Stephen Meader

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  I wish I had known Stephen Meader's books when I was in high school!
At that time, long ago, I was sort of drifting around, mentally.  Maybe I'll be an engineer, whatever that is, or ... many other things.  In fact I was many other things; carpenter, programmer, bookseller and musician stand out from many others... but all were more or less unplanned.
   Many of Meader's tales are about some young man figuring out something real that he can do in life.  In Bulldozer, 1951, a young man hears about a bulldozer abandoned at the bottom of a lake, recruits an older friend just back from Korea to help, and they get it out of the lake, rebuild it, and build a successful business of doing bulldozer work around the rural community.  Chapter 3, in which they are just managing to get the dozer up off the bottom and across the ice, was exciting!  I'd done things something like that, perhaps less massive, and it had me on the edge of my chair -- and was soon looking for more Meader....  In Everglades Adventure, 1957, a boy hanging around a trading post in late 19th century Florida helps guide a scientist into the Everglades and finds himself moving toward a dual career of biology and photography.
    In high school my favorite author was Howard Pease. I still like him very much!  I found his books to be real page-turners; but his idea of life seemed to be to go to sea, sign onto the black gang on some beat-up freighter, and see what happened. I still like his books a lot - and it is sort of what I did with my life.  Meader may have opened more, possibly better, doors for other young people.  
   It is not as if Meader's books were dull; they are almost comparable to Pease, or another favorite, Joseph Altsheler.  In fact, chapter 3 of Bulldozer, getting the tractor out of a frozen-over lake, struck me as about the most exciting chapter of any book I ever read -- this as an adult; and I was holding my breath through most of it!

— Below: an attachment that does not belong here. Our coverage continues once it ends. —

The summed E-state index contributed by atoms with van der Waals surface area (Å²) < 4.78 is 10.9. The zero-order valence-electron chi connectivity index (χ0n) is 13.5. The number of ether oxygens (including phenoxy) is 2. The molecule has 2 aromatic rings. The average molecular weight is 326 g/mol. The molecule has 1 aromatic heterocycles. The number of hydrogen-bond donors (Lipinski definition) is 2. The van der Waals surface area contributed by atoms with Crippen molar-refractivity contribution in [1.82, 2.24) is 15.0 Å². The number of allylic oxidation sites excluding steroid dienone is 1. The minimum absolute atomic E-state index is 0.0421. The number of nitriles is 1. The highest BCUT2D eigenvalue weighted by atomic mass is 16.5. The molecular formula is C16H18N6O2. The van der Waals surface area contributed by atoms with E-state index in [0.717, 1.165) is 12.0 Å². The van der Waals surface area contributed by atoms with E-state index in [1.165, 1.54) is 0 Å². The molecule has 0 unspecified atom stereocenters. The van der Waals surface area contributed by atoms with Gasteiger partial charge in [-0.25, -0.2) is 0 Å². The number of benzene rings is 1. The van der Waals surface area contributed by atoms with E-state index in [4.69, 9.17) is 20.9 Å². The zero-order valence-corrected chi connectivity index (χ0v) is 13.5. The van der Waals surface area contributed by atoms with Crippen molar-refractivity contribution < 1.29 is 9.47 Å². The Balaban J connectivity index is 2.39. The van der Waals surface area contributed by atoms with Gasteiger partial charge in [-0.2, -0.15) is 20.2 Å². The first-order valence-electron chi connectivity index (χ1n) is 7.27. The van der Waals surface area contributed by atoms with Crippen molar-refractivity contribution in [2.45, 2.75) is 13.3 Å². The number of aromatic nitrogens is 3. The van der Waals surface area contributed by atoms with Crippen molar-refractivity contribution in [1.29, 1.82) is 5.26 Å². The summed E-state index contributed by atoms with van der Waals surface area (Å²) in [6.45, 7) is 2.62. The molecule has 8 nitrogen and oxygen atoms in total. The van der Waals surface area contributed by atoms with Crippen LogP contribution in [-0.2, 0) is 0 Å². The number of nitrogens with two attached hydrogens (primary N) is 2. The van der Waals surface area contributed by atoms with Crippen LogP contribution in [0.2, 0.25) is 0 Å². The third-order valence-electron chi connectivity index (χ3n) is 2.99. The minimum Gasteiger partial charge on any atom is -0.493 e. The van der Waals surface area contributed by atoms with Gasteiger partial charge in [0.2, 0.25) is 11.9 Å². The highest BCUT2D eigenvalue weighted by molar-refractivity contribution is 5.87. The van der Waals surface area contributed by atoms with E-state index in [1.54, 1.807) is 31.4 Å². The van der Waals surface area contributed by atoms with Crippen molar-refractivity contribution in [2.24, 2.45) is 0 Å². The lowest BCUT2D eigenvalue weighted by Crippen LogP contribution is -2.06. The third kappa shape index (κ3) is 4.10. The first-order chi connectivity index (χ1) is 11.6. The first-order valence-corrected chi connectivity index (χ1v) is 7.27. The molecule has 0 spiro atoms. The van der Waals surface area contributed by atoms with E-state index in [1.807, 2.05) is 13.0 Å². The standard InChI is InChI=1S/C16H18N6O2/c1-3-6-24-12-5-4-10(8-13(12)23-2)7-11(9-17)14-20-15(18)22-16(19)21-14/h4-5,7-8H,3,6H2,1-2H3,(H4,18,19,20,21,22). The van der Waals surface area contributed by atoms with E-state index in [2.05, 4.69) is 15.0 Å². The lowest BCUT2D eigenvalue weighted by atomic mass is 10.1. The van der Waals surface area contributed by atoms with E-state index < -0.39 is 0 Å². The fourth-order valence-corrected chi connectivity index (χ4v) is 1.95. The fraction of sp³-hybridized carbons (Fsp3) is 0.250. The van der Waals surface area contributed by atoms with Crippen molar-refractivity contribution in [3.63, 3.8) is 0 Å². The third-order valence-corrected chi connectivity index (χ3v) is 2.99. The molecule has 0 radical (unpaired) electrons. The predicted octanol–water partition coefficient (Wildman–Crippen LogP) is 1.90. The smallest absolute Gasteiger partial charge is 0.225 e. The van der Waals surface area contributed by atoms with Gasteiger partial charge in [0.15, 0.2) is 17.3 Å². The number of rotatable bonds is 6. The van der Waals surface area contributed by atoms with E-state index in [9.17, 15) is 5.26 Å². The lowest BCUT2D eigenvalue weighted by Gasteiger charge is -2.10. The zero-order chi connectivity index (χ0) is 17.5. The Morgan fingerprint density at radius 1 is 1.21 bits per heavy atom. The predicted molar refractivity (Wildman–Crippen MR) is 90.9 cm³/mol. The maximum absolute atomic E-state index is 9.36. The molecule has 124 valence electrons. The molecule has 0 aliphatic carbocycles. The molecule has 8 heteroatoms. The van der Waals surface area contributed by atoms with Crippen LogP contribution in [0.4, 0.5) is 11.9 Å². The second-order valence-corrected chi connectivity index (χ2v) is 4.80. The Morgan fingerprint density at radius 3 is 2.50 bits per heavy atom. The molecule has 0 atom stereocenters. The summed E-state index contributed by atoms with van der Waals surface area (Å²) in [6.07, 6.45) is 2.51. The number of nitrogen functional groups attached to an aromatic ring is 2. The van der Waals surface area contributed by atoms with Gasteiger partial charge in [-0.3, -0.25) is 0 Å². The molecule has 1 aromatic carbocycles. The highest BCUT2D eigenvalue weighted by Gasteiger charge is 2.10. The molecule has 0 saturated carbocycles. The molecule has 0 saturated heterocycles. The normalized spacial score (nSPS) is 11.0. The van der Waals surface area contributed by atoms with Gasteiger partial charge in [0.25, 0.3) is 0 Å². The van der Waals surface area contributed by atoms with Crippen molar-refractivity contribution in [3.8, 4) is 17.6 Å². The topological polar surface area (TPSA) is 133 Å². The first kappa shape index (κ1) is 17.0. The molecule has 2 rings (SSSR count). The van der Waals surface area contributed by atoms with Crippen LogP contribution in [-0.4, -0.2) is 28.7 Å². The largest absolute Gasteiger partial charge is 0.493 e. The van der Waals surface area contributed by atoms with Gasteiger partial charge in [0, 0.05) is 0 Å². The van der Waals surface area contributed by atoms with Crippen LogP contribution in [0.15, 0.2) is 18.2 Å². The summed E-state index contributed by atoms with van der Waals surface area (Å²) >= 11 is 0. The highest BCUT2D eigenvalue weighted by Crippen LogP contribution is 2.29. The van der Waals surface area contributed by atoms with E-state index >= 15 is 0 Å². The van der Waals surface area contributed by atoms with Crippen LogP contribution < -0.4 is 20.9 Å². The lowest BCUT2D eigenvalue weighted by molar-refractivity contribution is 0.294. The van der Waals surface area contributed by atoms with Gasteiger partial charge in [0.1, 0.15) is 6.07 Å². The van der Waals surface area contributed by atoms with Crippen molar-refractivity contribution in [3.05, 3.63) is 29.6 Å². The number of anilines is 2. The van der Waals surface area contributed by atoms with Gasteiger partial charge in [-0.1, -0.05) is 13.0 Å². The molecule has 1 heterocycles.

Blueberry Mountain follows a mountain kid step-by-amazing-step from picking wild blueberries to sell by the roadside to being a successful entrepeneur with 15 acres of berries (that is huge in blueberries); Again it is the earlier chapters that grabbed one the most: Buck finds the berry-picking thrilling rather than tedious. I also greatly enjoyed picking fruit as a teenager, did many many 50-hour weeks of it -- but never figured out how to collect more than pennies, although there were a hundred trees on the family farm, near the big commercial orchards.  What set our hero apart were his ideas on expansion; financing without resources, brilliant salesmanship, use of the county agent, etc.
  In the sequel, Snow on Blueberry Mountain, the business continues and is doing fine, but the boy decides to put in a commercial ski slope on the stump-covered hillside they own; with friends and family they cut out the stumps, eventually manage to swing the financing to put in an engine and ski tow.
   Their cheerful entrepeneurism is something that never occurred to me as a youth.  Of course this boy does everything. One might think a large berry patch would be a full time job, even if one weren’t in school at the same time, playing varsity basketball and football, catching robbers and finding the time and money to become an excellent skiier.  So it is in the end very much a fantasy... nevertheless enlightenng.
   There ought to be a kind of book award for being useful while entertaining.  Meader would have won several.